Men are less likely to discuss their mental health

Depression is different for men

Never cry. Don’t show your feelings. Man up. Sometimes social pressures convince men that they cannot talk about their emotions, mental health or depression.

We want to show men that their mental health is just has important as their physical health, especially during Movember—the month celebrating men’s health.

4 ways depression feels different for men

Turns out, men are not as likely as women to report feeling depressed.

“Unfortunately, often men still equate being depressed as being weak or a failure,” says Kimble Richardson licensed mental health counselor with Community Behavioral Health. “When someone has a broken bone we know there’s a problem because it can be seen. Symptoms of depression can be more internal and often are not noticed until they’re severe. If more men recognized that depression is an illness and not a weakness, it literally would save lives.” 

Because social cues encourage men to keep their emotions to themselves or to solve their own problems, they internalize depression and become numb (unlike women who tend to focus on their emotions when depressed), according to research shared in the Wall Street Journal. This means that the signs of depression in men are different that those in women. Here are some signs of depression in men:

  • Having trouble sleeping or a loss of energy in usual activities
  • Feeling like a failure
  • Becoming angry easier and/or more frequently
  • Thoughts of suicide

How to reach out

More and more public figures are speaking frankly about their depression. Recently, Bruce Springsteen opened up about how his and his father’s depression influenced his life. Ohio State head football coach, Urban Meyer, also recently revealed he had anxiety and depression and didn’t get help until his symptoms became almost debilitating.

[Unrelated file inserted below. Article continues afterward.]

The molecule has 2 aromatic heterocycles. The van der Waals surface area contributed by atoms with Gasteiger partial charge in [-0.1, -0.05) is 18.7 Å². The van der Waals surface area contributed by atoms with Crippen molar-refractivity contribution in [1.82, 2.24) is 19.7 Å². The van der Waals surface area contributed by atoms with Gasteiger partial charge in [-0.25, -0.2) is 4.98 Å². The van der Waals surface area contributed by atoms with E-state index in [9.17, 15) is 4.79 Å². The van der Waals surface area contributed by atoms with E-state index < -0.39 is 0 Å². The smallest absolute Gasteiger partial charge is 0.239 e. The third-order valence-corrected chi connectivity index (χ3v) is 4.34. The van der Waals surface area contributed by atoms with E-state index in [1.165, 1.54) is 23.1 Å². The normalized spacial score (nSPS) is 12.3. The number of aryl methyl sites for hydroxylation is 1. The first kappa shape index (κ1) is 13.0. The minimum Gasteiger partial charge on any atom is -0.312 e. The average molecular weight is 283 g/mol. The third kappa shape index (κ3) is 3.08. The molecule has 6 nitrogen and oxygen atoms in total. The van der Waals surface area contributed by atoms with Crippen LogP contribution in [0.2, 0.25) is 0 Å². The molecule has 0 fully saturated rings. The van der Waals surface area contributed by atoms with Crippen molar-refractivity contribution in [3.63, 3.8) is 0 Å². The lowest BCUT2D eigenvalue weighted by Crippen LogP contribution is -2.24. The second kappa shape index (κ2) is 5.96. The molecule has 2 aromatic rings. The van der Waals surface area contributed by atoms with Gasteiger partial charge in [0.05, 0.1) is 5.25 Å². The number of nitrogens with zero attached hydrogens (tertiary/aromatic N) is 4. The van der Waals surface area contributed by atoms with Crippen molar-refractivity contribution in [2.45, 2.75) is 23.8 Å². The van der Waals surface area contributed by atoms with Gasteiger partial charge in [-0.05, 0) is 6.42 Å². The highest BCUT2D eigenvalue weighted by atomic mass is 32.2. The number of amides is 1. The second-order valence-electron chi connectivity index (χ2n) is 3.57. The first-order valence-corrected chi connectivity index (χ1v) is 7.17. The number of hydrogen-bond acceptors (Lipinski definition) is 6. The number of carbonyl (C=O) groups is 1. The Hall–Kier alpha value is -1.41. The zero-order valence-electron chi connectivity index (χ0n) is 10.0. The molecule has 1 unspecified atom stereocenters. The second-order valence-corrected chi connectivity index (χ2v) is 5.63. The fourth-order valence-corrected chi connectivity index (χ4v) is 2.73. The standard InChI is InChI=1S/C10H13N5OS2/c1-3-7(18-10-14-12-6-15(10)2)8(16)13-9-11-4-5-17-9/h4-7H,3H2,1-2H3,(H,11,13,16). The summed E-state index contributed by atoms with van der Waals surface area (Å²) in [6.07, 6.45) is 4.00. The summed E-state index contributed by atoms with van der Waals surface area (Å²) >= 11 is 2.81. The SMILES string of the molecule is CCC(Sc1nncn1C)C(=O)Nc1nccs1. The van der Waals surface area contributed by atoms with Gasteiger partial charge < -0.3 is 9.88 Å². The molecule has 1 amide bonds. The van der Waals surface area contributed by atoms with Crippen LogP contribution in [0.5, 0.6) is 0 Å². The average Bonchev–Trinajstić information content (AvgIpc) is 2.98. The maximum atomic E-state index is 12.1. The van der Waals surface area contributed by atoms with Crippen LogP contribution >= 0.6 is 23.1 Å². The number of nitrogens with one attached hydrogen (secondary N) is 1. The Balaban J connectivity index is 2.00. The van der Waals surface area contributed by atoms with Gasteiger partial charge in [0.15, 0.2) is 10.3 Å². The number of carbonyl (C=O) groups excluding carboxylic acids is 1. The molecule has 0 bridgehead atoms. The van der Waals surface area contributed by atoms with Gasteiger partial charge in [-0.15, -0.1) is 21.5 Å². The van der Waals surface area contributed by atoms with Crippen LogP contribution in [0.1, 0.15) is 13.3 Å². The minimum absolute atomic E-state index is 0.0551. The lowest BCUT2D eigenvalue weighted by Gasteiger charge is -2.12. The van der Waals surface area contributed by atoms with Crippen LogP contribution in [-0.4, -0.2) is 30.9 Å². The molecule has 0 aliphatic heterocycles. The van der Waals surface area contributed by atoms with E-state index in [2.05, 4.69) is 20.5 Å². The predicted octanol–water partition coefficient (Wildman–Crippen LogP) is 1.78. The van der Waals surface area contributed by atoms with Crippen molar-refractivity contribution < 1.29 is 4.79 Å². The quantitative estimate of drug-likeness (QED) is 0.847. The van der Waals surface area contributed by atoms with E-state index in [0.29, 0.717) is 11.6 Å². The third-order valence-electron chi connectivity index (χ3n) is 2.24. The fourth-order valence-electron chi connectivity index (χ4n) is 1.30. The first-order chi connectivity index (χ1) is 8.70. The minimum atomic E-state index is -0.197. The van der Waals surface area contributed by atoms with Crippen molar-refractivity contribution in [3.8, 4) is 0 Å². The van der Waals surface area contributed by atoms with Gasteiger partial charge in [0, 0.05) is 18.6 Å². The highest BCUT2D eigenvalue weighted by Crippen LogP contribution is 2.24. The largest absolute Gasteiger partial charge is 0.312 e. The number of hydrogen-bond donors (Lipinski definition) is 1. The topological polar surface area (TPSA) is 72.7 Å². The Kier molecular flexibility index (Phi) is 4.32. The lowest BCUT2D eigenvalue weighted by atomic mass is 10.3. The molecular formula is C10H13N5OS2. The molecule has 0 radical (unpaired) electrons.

The more we talk about mental health, the more men will feel as though they can share their emotions. Here are some ways you can start a conversation:

Call or text–If you want to talk about your depression, have concerns about a loved one, or especially if you have thoughts or plans of suicide, there are professional counselors standing by 24/7 to help. Call 317-621-5700 or text IN to 741741.

Talk to your doctor–Let your primary care doctor know if you’ve stopped doing things you enjoy, or changed your sleeping and eating patterns. He or she might recommend ways to track your feelings and activities.

Talk to your friends–If you feel down or depressed, talk to your friends. Checking in with our loved ones helps us feel connected and less overwhelmed.

4 ways to improve your mental health

Sometimes, we can begin to improve our mental health by taking small steps. If you feel like you need something to change your mood or negative thinking, try these activities:

  • Go outside
  • Get moving
  • Spend quality time with a close friend
  • Speak with a professional mental health counselor

If you’d like to learn more about the signs of depression, talk to your doctor or visit